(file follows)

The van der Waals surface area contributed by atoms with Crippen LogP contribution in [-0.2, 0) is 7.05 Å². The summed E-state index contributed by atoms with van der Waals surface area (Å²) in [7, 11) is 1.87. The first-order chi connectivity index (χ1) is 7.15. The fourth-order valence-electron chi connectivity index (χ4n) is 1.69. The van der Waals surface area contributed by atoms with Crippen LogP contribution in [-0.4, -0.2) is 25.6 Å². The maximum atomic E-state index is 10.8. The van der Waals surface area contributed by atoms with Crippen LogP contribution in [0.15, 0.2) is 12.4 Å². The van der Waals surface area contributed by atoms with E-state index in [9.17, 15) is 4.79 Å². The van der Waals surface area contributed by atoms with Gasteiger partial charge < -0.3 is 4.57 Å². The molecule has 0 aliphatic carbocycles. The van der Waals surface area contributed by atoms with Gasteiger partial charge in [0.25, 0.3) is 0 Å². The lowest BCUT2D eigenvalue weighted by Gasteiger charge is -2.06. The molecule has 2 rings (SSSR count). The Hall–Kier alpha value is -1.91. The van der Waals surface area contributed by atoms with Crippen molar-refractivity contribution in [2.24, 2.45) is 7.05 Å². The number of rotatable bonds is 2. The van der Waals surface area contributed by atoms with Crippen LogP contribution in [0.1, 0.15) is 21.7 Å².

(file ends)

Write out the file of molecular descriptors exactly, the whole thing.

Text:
The van der Waals surface area contributed by atoms with Crippen LogP contribution in [-0.2, 0) is 7.05 Å². The summed E-state index contributed by atoms with van der Waals surface area (Å²) in [7, 11) is 1.87. The first-order chi connectivity index (χ1) is 7.15. The fourth-order valence-electron chi connectivity index (χ4n) is 1.69. The van der Waals surface area contributed by atoms with Crippen LogP contribution in [-0.4, -0.2) is 25.6 Å². The maximum atomic E-state index is 10.8. The van der Waals surface area contributed by atoms with Crippen LogP contribution in [0.15, 0.2) is 12.4 Å². The van der Waals surface area contributed by atoms with E-state index in [9.17, 15) is 4.79 Å². The van der Waals surface area contributed by atoms with Gasteiger partial charge < -0.3 is 4.57 Å². The molecule has 0 aliphatic carbocycles. The van der Waals surface area contributed by atoms with Gasteiger partial charge in [0.25, 0.3) is 0 Å². The lowest BCUT2D eigenvalue weighted by Gasteiger charge is -2.06. The molecule has 2 rings (SSSR count). The Hall–Kier alpha value is -1.91. The van der Waals surface area contributed by atoms with Crippen molar-refractivity contribution in [2.24, 2.45) is 7.05 Å². The number of rotatable bonds is 2. The van der Waals surface area contributed by atoms with Crippen LogP contribution in [0.1, 0.15) is 21.7 Å².